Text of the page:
We’ve heard the stats. They’ve told us that the robots are coming to take our jobs. They call it the Fourth Industrial Revolution. That’s the bad news.
But we often don’t hear about is the good news; about how machines will make us better at our jobs, or at least take over the boring tasks so that we can learn new skills and focus on the things the machines aren’t good at. They call it collaboration and skills augmentation.
Machines are already replacing humans in manufacturing jobs and in roles that are considered dangerous for us – like inspecting the stability of mine shafts. Nobody wants to do that, but drones thrive on it – and they do it better and faster than we ever could. While they’re scouting the scene, us humans are on safe ground, making decisions about what to do with the information the drone sends us. This leads to faster decision-making, higher productivity, and lower costs – the trifecta of business success. Most importantly, it could result in fewer – if any – lives lost in the event of catastrophe.
At the moment, machines can’t fix or operate themselves. We may get to that point eventually but, for now, they still need humans to code them, tell them where to go and what to do, and troubleshoot. They need humans to analyse the data they give us, and to tell them what the next move is. Like a dog and a frisbee. We throw the frisbee; dog gets excited and brings it back; dog waits for us to throw it again. And again, and again.
With humans, the factory of the future can’t operate. The machines are a pack of dogs waiting for us to throw the frisbee. But with the guidance of humans and the accuracy of machines, the factory will be safer and more efficient.
More human than ever
This shift to a greater reliance on machines is giving us an opportunity to develop the skills and personality traits that machines can’t – and may never – mimic. Things like empathy, face-to-face communication, creativity, negotiation, planning and strategy, emotional intelligence, entrepreneurship, and entertainment. Machines will free up our time to focus on two things that are becoming the major business differentiators: customer service and innovation.
- With machines taking care of paperwork, onboarding, character assessments, and payroll, human resource managers can focus on upskilling teams and understanding what makes individuals tick, to create a nurturing and fulfilling business culture.
- With machines taking care of bank recons, payments, and invoicing, finance managers can focus on strategy, cost optimisation plans, and can study market trends to identify the business’s next move.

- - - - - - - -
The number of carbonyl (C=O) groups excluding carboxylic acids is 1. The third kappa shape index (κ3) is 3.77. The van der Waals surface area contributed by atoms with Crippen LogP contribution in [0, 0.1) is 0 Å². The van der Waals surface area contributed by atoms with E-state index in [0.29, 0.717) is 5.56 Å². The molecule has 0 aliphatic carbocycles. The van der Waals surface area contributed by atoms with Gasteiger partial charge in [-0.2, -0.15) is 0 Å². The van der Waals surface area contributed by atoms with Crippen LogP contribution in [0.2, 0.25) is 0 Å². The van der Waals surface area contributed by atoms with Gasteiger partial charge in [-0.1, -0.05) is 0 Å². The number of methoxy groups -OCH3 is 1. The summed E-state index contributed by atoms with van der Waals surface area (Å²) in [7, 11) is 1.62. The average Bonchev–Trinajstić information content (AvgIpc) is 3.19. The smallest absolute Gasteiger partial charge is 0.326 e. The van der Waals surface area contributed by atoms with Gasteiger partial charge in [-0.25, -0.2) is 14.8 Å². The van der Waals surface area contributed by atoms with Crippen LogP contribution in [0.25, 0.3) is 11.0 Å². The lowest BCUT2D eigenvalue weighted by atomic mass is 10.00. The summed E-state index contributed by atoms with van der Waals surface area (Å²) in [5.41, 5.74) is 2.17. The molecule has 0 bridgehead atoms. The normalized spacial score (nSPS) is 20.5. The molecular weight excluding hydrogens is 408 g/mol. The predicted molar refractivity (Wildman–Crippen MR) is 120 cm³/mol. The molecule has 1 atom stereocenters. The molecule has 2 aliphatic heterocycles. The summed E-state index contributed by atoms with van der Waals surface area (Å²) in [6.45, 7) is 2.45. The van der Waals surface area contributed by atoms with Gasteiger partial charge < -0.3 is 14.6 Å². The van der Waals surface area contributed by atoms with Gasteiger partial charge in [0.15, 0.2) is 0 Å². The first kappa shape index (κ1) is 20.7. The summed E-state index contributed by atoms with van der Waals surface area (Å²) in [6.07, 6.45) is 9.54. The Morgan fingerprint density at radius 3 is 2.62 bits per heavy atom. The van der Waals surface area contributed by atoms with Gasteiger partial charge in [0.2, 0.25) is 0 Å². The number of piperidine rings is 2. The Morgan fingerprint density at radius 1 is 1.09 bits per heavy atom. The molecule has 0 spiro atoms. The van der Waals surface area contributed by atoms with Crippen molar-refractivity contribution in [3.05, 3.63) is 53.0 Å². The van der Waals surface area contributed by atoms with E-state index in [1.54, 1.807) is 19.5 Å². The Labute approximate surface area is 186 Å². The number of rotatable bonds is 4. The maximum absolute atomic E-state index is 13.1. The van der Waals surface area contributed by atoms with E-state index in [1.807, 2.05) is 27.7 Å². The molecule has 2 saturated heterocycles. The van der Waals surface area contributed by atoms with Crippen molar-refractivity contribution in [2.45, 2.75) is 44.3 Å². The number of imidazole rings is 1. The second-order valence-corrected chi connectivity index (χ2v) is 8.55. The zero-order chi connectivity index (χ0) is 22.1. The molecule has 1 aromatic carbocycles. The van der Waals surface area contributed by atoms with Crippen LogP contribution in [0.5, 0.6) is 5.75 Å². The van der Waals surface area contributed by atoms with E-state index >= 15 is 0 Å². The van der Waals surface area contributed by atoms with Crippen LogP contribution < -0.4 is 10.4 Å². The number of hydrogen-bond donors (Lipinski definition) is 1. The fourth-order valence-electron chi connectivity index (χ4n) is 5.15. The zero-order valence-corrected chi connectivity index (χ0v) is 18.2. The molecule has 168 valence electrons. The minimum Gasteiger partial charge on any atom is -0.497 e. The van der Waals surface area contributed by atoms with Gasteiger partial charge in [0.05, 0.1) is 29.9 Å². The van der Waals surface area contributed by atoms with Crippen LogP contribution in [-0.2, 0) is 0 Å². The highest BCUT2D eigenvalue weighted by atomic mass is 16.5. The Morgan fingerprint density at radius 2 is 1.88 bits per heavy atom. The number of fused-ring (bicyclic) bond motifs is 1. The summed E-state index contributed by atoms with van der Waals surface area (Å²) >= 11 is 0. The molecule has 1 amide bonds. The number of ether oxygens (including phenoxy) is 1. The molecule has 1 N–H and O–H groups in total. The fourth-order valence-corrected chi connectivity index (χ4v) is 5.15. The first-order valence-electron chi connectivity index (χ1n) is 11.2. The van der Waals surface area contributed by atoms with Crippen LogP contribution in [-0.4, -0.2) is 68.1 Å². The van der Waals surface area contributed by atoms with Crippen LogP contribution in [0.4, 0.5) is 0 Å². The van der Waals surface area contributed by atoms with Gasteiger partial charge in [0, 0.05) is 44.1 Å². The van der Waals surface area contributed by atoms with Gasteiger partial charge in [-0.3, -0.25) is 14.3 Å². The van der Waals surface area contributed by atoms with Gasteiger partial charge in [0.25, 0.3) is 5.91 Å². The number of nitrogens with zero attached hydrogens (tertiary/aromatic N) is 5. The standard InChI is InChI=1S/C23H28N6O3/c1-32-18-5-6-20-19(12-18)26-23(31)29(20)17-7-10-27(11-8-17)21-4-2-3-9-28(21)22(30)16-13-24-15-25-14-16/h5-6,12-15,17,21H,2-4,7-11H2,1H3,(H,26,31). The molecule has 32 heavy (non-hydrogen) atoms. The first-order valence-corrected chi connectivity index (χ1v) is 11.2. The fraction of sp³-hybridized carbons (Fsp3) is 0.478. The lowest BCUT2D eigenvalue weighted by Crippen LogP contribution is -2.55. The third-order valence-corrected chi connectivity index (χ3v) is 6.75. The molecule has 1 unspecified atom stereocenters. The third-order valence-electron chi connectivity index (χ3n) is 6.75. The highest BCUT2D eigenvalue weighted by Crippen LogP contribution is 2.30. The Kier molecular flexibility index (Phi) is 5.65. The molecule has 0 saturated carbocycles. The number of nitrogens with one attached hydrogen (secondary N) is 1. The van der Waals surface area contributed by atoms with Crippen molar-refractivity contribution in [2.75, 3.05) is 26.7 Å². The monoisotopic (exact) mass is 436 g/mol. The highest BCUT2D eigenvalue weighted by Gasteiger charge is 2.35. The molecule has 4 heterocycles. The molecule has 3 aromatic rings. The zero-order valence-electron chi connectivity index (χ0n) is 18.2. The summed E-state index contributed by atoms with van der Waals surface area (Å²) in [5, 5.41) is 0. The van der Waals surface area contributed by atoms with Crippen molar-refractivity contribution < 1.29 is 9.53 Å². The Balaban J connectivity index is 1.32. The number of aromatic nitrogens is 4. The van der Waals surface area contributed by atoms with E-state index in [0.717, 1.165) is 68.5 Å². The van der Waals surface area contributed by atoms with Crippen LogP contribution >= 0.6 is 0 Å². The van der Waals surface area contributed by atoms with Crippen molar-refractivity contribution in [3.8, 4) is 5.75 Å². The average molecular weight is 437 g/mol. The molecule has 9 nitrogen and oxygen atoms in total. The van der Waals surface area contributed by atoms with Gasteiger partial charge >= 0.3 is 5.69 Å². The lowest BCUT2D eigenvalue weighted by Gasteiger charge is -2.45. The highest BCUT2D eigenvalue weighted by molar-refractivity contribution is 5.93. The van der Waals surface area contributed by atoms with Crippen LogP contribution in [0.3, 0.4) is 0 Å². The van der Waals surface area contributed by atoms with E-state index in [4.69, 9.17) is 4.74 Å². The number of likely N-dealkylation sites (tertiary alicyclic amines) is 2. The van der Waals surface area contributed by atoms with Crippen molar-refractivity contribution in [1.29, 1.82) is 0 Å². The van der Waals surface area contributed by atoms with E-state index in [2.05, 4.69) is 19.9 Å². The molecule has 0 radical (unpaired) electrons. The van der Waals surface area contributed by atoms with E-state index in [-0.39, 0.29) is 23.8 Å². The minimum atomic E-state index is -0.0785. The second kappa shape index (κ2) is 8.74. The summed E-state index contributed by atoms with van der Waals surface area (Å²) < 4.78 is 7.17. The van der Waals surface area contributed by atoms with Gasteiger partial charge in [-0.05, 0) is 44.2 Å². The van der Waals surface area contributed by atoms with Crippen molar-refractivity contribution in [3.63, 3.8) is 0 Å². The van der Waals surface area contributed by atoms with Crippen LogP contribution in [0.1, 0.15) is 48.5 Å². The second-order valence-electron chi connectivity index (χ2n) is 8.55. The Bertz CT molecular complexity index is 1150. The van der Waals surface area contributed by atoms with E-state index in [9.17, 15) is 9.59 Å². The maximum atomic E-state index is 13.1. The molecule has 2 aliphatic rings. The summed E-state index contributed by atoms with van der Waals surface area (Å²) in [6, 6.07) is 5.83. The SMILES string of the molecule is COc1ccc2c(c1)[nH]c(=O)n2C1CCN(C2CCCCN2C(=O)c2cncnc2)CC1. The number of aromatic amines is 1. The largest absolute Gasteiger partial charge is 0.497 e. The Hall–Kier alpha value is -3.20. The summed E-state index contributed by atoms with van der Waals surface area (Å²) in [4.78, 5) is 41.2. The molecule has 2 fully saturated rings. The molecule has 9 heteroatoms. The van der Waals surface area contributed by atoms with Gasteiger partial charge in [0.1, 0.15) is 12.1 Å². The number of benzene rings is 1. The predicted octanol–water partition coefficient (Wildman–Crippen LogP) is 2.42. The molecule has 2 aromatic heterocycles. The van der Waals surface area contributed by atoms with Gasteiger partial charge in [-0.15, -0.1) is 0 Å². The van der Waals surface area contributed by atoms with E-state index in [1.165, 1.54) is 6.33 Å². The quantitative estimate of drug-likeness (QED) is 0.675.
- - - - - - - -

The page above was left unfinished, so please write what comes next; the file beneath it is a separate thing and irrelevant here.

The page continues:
- With machines taking care of the bulk of customer service queries, support teams will have more time to actually talk to customers – not about issues with products and delivery, but about their ideas about how our products can be tweaked to make them even better,
As more machines enter the working world, we’ll crave this authentic human engagement more than ever. The more we engage with and relate to other people, the easier it is to innovate and create better products and solutions.
Organisations and their teams need to adopt a massive cultural, procedural, and mindset shift to prepare for this future of work.
We’ve lamented the machines long enough. We now have a responsibility to prepare ourselves and our businesses for the unavoidable, by adopting cultures of continuous learning and upskilling. Individuals can no longer rely on a university degree and their organisations to keep them relevant in the future skills marketplace.
We’re all responsible for our own development and need to make an effort to learn more about everything. Be proactive. Read books, take online courses, listen to podcasts, watch TED talks. Develop a hunger and curiosity for learning, and an eagerness to exchange our knowledge with others. It’s the only way we’ll be indispensable by the machines.
We’re all going to be affected by automation at some stage. Rather than waiting around waiting for the inevitable, we can get ready for it. Spend more time figuring out how to get better at the things that can’t be automated and keep your eye on the prize: when the machines eventually take over parts of your job, you’ll have more time to focus on you, your family, and your passions.
And if that’s the trade-off, then bring it on.